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Paris, October 13, 2015 The Pinacothèque de Paris présents the exhibition LEONARDO DA VINCI, IL GENIO THE SECRETS OF THE CODEX ATLANTICUS UNVEILED From October 29, 2015 to January 31, 2016 Exposition en partenariat avec Marco d´Oggiono (attribuée à ; 1475-1530), Portrait de Léonard de Vinci, craie rouge sur papier, inv. F263 et Léonard de Vinci (1452-1519), Détails des feuillet 140 (plume, encre et lavis) et 1062 (plume et encre) du Codex Atlanticus, Veneranda Biblioteca Ambrosiana, Milan © Veneranda Biblioteca Ambrosiana - Milano / De Agostini Picture Library Conception graphique : © Serge Perraudin – / © Pinacothèque de Paris, 2015 *Le premier musée privé français

The Pinacothèque de Paris présents the exhibition€¦ · Paris, October 13, 2015 The Pinacothèque de Paris présents the exhibition LEONARDO DA VINCI, IL GENIO THE SECRETS OF

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  • Paris, October 13, 2015

    The Pinacothque de Paris prsents the exhibition

    LEONARDO DA VINCI, IL GENIOTHE SECRETS OF THE CODEX ATLANTICUS UNVEILED

    From October 29, 2015 to January 31, 2016

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  • LEONARDO DA VINCI, IL GENIO THE SECRETS OF THE CODEX ATLANTICUS UNVEILED

    Leonardo da Vincis notoriety is based mainly on a huge misunderstanding. In fact, the greatest artist of all time did not consider himself a painter, but, also, an engineer. For him, painting was only one of his numerous activities. The most famous painting in the whole world and of all times would therefore be the result of a genius with countless other talents.

    Of one thing we can be sure: Leonardo was no ordinary human being. He was a genius. Probably the absolute genius, the most accomplished that Humanity ever produced. He was according to the sources handsome, brilliant, irresistibly attractive, as well as being endowed with uncommon intellectual capacities.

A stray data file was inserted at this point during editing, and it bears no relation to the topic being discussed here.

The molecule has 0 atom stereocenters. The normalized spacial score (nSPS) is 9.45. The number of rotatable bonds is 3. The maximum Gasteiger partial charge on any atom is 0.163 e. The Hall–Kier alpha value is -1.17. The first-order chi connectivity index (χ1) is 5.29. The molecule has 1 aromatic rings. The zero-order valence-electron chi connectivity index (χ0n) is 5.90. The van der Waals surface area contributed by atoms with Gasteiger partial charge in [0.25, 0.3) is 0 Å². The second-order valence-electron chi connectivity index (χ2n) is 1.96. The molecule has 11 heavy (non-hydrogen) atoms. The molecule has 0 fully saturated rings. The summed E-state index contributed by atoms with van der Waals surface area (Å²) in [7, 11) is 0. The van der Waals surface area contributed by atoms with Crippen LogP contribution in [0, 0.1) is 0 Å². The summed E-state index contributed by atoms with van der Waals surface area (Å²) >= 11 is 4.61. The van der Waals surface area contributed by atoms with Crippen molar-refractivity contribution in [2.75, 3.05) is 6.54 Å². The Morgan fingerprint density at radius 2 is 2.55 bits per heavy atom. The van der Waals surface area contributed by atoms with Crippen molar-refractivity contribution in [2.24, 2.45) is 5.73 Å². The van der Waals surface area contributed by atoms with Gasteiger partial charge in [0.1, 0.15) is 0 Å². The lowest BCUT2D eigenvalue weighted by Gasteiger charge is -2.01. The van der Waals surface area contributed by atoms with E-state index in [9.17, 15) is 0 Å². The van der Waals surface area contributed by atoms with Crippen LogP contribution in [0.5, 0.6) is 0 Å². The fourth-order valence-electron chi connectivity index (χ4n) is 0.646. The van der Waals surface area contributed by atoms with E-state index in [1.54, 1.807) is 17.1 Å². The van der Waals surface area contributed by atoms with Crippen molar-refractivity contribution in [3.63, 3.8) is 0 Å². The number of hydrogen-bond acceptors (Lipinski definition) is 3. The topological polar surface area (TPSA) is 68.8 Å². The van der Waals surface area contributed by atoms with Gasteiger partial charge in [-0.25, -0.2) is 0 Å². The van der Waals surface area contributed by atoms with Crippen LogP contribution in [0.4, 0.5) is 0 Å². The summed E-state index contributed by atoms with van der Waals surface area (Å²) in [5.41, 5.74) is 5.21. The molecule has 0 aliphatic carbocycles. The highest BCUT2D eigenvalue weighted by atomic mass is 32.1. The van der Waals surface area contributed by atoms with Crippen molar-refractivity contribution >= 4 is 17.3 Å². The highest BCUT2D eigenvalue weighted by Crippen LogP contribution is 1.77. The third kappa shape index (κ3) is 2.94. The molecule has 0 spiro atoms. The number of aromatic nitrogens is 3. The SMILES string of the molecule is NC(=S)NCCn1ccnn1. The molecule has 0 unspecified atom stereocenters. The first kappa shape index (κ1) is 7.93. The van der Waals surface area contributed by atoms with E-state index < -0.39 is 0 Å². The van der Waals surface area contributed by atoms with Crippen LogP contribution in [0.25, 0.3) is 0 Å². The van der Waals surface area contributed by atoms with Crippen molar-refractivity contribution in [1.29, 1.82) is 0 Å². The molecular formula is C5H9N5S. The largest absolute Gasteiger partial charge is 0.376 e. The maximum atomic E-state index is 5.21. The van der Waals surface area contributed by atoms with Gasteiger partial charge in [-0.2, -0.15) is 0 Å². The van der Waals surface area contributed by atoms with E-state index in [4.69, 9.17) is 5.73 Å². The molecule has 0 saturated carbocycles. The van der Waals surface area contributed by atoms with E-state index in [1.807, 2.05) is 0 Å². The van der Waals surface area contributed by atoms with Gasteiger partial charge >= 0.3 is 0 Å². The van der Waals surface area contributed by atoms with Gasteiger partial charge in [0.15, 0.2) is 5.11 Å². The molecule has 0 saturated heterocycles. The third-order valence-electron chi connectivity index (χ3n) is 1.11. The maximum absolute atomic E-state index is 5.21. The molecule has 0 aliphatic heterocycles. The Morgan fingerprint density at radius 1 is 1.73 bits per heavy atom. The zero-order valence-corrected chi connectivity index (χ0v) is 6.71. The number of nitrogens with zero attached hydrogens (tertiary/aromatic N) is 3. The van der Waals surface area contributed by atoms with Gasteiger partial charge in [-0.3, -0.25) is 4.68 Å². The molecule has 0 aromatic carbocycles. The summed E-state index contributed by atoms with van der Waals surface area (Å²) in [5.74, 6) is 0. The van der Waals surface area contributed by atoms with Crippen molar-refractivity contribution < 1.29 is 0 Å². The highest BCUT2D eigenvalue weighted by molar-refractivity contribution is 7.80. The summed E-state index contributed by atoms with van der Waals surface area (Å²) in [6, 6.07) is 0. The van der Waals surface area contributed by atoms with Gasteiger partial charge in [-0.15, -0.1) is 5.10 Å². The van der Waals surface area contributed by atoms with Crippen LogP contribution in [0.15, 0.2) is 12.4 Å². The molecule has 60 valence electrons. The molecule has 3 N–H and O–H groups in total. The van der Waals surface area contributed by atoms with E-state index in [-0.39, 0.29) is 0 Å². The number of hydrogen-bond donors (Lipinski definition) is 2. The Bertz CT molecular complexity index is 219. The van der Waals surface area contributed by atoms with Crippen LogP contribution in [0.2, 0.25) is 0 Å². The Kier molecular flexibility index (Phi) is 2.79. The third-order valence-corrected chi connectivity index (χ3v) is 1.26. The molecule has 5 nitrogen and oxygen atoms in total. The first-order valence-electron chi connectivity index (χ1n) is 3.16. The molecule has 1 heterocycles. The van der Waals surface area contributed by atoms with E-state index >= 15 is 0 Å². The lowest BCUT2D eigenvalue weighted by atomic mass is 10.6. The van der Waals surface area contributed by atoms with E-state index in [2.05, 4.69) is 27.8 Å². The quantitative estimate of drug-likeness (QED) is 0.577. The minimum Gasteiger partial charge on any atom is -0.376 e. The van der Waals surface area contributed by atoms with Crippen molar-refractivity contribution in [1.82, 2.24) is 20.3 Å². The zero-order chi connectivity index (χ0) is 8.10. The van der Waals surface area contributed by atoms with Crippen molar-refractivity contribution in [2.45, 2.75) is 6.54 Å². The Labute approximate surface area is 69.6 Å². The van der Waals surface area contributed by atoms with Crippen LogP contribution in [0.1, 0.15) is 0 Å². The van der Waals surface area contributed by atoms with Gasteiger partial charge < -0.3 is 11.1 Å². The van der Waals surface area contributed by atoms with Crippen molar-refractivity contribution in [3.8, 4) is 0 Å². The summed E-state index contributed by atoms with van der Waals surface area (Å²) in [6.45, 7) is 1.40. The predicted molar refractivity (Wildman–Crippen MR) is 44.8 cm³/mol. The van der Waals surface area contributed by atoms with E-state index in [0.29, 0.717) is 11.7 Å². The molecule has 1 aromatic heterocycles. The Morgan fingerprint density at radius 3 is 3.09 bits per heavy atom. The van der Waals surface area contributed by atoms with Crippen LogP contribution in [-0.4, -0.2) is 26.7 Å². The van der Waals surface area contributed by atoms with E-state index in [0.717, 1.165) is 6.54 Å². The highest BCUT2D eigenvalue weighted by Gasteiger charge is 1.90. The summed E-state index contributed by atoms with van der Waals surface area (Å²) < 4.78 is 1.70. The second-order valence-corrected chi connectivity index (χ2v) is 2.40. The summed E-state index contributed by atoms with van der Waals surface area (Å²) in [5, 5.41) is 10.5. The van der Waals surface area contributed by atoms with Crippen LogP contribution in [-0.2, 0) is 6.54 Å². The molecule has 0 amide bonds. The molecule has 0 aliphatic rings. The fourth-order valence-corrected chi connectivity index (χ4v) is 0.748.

Born in 1452 in the city of Vinci, in Tuscany, from an illegitimate relationship, Leonardo was brought up by his paternal grandparents and was given no academic education. Self-taught, he carried out his apprenticeship by means of observation, in an empirical manner. In 1466, he joined the workshop of Verrocchio, in Florence, where he was trained in all the necessary techniques to become an artist as well as a polyvalent engineer. For instance, he probably also helped in the undertaking and the setting up of orbit ornamenting the summit of the Duomo of the cathedral in Florence, on which Verrochio and his assistants worked.

    In himself, he is the universal man and he illustrates the very definition of genius in the Renaissance, il Genio, he who has been touched by divine grace, unlike the Studio, the jobber, who had to apply himself at length in order to arrive at a middling or acceptable result. Leonardo was nonetheless a tireless worker, as can be gathered from the thousands of pages that he wrote throughout his entire life, as well as his determination, when he was over 30 years old, to learn Latin grammar and Euclidian mathematics. In 1482, he sent a letter to Ludovic le More, tutor of the Duke of Milan, to offer him his services. In that genuine letter of motivation, the young Leonardo set out his talents and knowledge in the military field, then in that of civil engineering, before explaining, at the bottom of the sheet in a succinct sentence: I can carry out sculpture in marble, bronze, terracotta. In painting, I can accomplish what no other, whoever he might be, can do. Aware of the precariousness of the peace settled between the various Italian states, he hierarchized his competencies according to the context, which is why painting and sculpture, peacetime activities par excellence, only appeared as a last resort.